Population growth in Queensland has been in dramatic decline since the highs of the mining boom and property prices have followed suite, with low and slow growth.
In the early 2000’s there was a huge amount of jobs on offer from the mining boom that initially attracted interstate workers, with a large number of overseas workers then following.
It peaked with 113,033 people moving to the Sunshine State back in 2008.
But what has followed has been a steady decline, bottoming out with only 55,232 people migrating to Brisbane in 2015.
A lack of employment options playing a significant part in this decline.
In a recent article I outlined what Brisbane could look like in 10 years.
With expansion of our major employment hubs like the Brisbane CBD, our Airport and Hospitals, this could be the kick-start to jobs growth that will attract people to Queensland again.
There is also a widening gap between Queensland and our southern states when it comes to affordability, which will attract people north.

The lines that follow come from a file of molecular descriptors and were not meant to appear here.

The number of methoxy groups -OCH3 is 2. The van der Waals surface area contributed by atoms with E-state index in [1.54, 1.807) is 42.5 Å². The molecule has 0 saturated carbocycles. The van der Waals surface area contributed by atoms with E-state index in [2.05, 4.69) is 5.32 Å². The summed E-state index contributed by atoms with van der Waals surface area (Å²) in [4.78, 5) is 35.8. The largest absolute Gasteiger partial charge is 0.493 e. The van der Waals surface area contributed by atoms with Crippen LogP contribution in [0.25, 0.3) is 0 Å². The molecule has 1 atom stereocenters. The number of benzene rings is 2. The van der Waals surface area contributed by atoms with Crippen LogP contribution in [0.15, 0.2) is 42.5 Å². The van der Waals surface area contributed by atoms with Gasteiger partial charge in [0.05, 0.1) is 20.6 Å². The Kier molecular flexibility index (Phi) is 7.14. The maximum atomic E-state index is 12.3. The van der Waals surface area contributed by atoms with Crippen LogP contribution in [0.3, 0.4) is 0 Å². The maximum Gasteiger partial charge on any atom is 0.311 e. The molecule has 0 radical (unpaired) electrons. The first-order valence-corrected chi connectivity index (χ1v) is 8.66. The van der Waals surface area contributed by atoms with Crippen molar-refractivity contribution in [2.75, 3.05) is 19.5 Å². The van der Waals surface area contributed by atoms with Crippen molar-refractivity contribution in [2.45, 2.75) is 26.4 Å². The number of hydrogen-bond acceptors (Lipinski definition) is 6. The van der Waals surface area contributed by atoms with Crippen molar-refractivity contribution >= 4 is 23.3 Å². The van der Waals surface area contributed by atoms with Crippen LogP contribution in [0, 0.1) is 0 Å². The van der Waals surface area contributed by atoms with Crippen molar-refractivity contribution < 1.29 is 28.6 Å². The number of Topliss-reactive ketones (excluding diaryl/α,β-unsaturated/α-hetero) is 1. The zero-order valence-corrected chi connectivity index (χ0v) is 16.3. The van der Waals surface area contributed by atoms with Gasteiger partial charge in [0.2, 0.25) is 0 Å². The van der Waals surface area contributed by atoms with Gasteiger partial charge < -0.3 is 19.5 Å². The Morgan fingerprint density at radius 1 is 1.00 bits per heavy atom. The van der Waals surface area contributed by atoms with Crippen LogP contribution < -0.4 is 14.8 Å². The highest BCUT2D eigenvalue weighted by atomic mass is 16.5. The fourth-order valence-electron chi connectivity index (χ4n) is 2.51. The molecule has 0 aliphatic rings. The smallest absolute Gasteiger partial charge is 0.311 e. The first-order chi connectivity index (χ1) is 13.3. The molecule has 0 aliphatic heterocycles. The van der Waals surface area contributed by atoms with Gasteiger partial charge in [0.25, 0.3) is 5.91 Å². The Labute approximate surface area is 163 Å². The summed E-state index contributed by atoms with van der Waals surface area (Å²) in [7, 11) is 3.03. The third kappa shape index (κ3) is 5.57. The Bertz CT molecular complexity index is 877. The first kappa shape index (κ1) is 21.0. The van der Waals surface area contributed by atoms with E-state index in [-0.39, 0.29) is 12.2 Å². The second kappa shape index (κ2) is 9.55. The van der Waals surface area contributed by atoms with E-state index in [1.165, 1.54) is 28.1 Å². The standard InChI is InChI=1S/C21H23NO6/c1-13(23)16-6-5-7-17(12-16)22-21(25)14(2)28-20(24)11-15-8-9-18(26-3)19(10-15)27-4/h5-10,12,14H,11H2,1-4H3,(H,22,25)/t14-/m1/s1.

And then there is the weather………. our “ghastly” winter days………
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The early signs are good, with Queensland having the fastest growing Net Overseas Migration in 2016, with a 19% increase.
In a recent speech, our Treasurer Curtis Pitt announced that Queensland’s Net Interstate Migration has doubled since the low of 2015.
Slowly, things are starting to head in the right direction.
If this trend can continue to gain momentum, our economy will pick up, more jobs will be created and demand for housing will start to ramp up again, putting upward pressure on property prices.
At the end of 2016 the Queensland population was approx. 4,883,739, a mid-range forecast predicts this may climb to 6,763,200 by 2030.
Population growth, jobs growth, and wage growth are all key factors and drivers for capital growth.
I recently talked in some more detail to Pete Wargent about the trends that he is starting to see and what the future may look like.